Generational Differences Between First and Fourth Year Students



Many may disagree, but there are generational and cultural differences between first and fourth year students at Laurier Brantford. 


Although the age gap between first and fourth year students is often only a couple of years, we act and think very differently from one another. This is possibly due to our different experiences. 


At the same time, there are still some similarities between us that tie us all together to make us one generation. 


Life, for most, has changed a lot in under a year. Leaving many people with different perspectives on how things should be operating. 


The following question was asked to two first year students, a fourth year student and a fifth year student; in your opinion, how do you think school should be operated during this pandemic?


Here are their responses:


“I think the way they are doing it now is ok, what I want changed is the lack of social interaction. I wish they would split up the classes to help social distancing so we can have more social interactions.” said Daniella Ciummelli, a first year student. 


“Maybe they could do something like what my highschool is doing, where it is split into two different groups and days.” Ciummelli says.


“Given the circumstances, the University has done an incredible job in providing our education” said Alexa Ford, another first year student here at Laurier.


“Most efficient and effective ways.” Ford said generously.


Upper year students see this topic differently. 


“I find that the online learning is not very satisfactory […]. Studying on campus could’ve been possible especially considering how the younger children are at school,” said Kierstyn Matthews, a fifth year student.


 “I think it could be possible but I know that this is challenging for the institution,” Matthews said.


“I think the school is doing a good job at delivering classes without us having to be in person,” a fourth year student, Bliss Donahue-Power, said.  “I agree that we shouldn’t have gone back to in person teaching.” 


Many of the first years expressed wanting to be able to get the first year experience they have been waiting for. 


This experience includes meeting new people, parties, making new friends, having roommates and so much more.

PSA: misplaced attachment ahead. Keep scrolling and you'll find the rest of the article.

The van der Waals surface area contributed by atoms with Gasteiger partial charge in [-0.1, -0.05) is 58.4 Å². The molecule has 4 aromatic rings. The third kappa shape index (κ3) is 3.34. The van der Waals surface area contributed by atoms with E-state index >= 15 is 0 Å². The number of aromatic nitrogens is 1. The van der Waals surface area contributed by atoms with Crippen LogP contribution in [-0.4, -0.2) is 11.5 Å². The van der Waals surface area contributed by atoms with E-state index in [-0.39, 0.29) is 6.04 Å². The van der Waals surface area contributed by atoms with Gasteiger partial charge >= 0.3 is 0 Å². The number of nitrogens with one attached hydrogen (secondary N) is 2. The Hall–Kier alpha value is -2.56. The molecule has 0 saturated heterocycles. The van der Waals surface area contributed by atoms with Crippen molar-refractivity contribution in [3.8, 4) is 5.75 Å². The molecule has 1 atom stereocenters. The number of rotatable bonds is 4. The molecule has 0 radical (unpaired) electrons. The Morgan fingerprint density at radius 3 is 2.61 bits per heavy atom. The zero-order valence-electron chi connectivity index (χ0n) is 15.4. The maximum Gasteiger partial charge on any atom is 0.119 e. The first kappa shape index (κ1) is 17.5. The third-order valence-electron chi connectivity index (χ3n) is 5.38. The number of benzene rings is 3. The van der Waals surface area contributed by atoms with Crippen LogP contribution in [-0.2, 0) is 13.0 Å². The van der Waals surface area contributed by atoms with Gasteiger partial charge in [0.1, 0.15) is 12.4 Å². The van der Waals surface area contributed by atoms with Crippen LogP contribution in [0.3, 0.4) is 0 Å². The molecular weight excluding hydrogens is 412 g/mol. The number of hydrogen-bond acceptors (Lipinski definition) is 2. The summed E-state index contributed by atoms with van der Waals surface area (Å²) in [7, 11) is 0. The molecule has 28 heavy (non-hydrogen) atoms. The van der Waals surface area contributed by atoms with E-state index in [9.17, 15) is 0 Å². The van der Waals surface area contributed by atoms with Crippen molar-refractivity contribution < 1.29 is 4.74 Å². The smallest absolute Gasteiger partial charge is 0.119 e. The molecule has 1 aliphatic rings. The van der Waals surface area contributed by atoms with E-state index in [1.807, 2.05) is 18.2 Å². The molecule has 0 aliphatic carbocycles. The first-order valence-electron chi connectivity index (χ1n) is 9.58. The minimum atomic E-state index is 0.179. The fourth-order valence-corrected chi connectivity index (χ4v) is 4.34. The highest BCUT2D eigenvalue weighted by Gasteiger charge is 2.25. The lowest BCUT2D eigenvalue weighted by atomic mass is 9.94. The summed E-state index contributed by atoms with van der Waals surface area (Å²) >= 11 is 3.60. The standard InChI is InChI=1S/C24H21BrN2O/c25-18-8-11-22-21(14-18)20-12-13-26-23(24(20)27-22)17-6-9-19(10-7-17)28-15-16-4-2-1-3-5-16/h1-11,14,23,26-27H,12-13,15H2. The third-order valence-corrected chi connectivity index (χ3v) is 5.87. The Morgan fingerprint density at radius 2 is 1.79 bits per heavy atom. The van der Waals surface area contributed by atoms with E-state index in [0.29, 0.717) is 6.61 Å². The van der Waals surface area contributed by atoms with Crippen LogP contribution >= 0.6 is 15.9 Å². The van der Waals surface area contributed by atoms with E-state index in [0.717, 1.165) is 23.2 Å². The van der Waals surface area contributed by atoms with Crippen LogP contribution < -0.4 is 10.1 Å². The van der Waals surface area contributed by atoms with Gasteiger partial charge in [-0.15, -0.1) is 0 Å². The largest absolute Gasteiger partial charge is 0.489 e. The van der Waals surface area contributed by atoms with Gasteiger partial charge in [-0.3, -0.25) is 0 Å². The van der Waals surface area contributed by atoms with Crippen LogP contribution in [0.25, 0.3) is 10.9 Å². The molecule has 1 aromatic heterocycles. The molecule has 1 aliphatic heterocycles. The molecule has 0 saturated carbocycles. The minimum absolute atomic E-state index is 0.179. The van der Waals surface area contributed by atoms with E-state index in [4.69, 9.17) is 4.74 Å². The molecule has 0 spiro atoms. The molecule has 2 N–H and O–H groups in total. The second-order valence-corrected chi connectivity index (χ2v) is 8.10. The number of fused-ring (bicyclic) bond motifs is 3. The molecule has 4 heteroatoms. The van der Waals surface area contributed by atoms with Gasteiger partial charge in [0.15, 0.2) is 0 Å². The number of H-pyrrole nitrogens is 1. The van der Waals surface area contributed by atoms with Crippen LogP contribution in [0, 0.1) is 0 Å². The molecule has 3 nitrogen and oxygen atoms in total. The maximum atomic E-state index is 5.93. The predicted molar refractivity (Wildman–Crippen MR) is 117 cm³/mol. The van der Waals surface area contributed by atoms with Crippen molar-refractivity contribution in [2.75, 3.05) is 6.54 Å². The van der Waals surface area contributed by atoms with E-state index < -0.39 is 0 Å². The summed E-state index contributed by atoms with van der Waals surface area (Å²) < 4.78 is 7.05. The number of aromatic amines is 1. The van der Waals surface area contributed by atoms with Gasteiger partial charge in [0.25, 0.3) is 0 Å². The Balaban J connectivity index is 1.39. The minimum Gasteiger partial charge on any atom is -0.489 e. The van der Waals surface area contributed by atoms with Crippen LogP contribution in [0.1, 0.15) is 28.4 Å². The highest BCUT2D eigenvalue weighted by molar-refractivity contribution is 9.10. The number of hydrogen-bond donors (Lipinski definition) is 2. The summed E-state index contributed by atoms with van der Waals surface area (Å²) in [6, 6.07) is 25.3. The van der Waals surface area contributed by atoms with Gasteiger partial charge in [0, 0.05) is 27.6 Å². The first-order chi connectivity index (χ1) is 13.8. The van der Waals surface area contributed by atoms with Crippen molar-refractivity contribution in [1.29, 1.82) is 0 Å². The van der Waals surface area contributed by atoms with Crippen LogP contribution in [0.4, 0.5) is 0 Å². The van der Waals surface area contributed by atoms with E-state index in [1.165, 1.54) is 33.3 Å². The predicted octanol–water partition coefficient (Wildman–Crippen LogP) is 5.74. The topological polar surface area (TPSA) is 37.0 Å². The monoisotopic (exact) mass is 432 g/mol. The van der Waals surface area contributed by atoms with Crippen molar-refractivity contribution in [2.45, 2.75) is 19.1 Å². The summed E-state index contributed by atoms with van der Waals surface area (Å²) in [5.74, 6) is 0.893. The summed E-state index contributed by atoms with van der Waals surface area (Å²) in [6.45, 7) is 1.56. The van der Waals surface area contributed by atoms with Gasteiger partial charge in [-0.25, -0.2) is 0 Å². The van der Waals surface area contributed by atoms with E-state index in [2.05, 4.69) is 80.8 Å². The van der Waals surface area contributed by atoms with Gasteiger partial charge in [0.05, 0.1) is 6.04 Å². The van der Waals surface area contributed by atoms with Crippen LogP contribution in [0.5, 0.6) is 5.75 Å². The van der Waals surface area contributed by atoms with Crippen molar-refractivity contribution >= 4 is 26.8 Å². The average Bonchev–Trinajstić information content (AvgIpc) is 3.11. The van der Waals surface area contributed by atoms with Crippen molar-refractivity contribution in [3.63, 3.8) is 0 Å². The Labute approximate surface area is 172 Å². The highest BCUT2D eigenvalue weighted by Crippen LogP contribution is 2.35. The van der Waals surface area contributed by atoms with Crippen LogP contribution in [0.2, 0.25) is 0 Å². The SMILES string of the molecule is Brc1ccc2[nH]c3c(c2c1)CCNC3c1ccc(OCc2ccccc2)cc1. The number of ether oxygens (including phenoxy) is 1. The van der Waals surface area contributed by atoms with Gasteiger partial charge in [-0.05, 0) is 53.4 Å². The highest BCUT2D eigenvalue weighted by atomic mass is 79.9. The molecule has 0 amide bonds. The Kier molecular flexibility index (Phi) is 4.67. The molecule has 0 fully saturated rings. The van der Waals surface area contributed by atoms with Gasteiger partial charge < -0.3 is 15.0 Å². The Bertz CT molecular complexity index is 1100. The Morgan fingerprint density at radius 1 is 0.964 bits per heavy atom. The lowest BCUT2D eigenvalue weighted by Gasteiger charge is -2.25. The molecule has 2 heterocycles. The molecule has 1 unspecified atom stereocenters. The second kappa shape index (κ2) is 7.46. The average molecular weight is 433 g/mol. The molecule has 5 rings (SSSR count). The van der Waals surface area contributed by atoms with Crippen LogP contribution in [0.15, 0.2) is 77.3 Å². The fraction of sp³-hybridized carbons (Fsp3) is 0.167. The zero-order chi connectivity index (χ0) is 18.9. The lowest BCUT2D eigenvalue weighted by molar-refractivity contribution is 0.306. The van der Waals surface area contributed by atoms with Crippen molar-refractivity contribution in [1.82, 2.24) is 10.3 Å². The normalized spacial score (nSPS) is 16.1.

It’s hard and unsafe for many of the first year students to do many of these. 


Whereas the upper year students expressed that online learning is not an adequate substitute for them. 


Most students agreed that the school is doing their best, but they are struggling with the new online learning environment.


Students can learn to use the new online environment to their advantage though. Many clubs and associations are doing zoom call meetings.


There are various opportunities available, whether you want to become a general member, or to even be a part of their executive teams.


“I applied for the residence council because I wanted to get involved, it was getting quiet and I wanted the University experience of meeting new people and I am glad I did.” Ciummelli said, clearly demonstrating how one can make remote learning and/or interacting a positive thing!


If you are feeling down due to the challenges of online classes, students have online access to many school resources. 


For example, the wellness centre is hosting a Thrive Week with fun activities on Instagram and lots of opportunities to win prizes. 


They are not the only ones; other clubs like the Laurier student food bank is having a cupcake contest this month. 


“The school has been very resourceful and the professors have been very understanding.” Alexa shared when providing her experience when she reached out to get the help that she needed.


According to fourth year Donahue-Power, there are certain resources that are not available for access this year, even though they have been able to be accessed in her past three years here at Laurier. 


Having the knowledge of a fourth year student is great, as a lot of first year students did not know.


The interviewees were asked a couple of personal questions about their childhood and what they can remember about their lives before COVID.


All interviewees were asked what their favourite childhood photo or toy was when growing up.


Ciummelli and Ford both described a picture of their families together that helped represent an amazing moment in both of their lives.


Donahue-Power discussed how she used to be very obsessed with Barbie dollswhat little girl wasn’t! 


Kierstyn talked about her soccer photos from when she was younger and how having a scooter in the neighbourhood classified you as “cool.”


Going outside all the time with friends on our scooters, making new friends while playing soccer, many physical photos of family, and many Barbie dolls on the floor of my house. 


Of course everyone’s childhood is different for many reasons but, many of us can agree with the fact that our childhood was probably more fun than other times in our lives.


No matter what year one is at university or college, everyone is in the same boat. We are all struggling to reach our goals right now and achieve our dreams.


University is a fun place but also a challenging one, this has been and will always be the case so that we can grow into better people.


Many people do not like school, but the community needs to work together to help each other out.


Of course there are differences between first years, fourth years and fifth years, but from the findings of the interviews, there are similarities too. 


All in all, everyone is different in many ways but, also very similar; you just have to ask the right questions.

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